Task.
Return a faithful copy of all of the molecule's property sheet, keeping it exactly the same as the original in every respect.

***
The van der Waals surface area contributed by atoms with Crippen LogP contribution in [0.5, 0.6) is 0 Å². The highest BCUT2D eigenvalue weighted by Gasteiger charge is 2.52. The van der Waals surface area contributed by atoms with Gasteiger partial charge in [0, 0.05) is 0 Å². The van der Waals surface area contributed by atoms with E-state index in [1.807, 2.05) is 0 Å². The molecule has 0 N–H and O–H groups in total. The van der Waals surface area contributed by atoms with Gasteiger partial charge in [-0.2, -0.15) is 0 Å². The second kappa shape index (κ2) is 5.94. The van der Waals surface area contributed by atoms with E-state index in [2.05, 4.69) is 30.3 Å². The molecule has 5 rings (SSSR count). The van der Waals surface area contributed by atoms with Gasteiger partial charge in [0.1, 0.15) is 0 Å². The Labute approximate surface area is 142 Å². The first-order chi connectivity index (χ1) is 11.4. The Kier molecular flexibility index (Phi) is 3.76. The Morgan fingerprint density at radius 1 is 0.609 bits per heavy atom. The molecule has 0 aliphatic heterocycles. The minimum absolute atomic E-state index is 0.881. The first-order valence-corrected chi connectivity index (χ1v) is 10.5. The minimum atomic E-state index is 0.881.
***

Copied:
The van der Waals surface area contributed by atoms with Crippen LogP contribution in [0.5, 0.6) is 0 Å². The highest BCUT2D eigenvalue weighted by Gasteiger charge is 2.52. The van der Waals surface area contributed by atoms with Gasteiger partial charge in [0, 0.05) is 0 Å². The van der Waals surface area contributed by atoms with E-state index in [1.807, 2.05) is 0 Å². The molecule has 0 N–H and O–H groups in total. The van der Waals surface area contributed by atoms with Gasteiger partial charge in [-0.2, -0.15) is 0 Å². The second kappa shape index (κ2) is 5.94. The van der Waals surface area contributed by atoms with E-state index in [2.05, 4.69) is 30.3 Å². The molecule has 5 rings (SSSR count). The van der Waals surface area contributed by atoms with Gasteiger partial charge in [0.1, 0.15) is 0 Å². The Labute approximate surface area is 142 Å². The first-order chi connectivity index (χ1) is 11.4. The Kier molecular flexibility index (Phi) is 3.76. The Morgan fingerprint density at radius 1 is 0.609 bits per heavy atom. The molecule has 0 aliphatic heterocycles. The minimum absolute atomic E-state index is 0.881. The first-order valence-corrected chi connectivity index (χ1v) is 10.5. The minimum atomic E-state index is 0.881.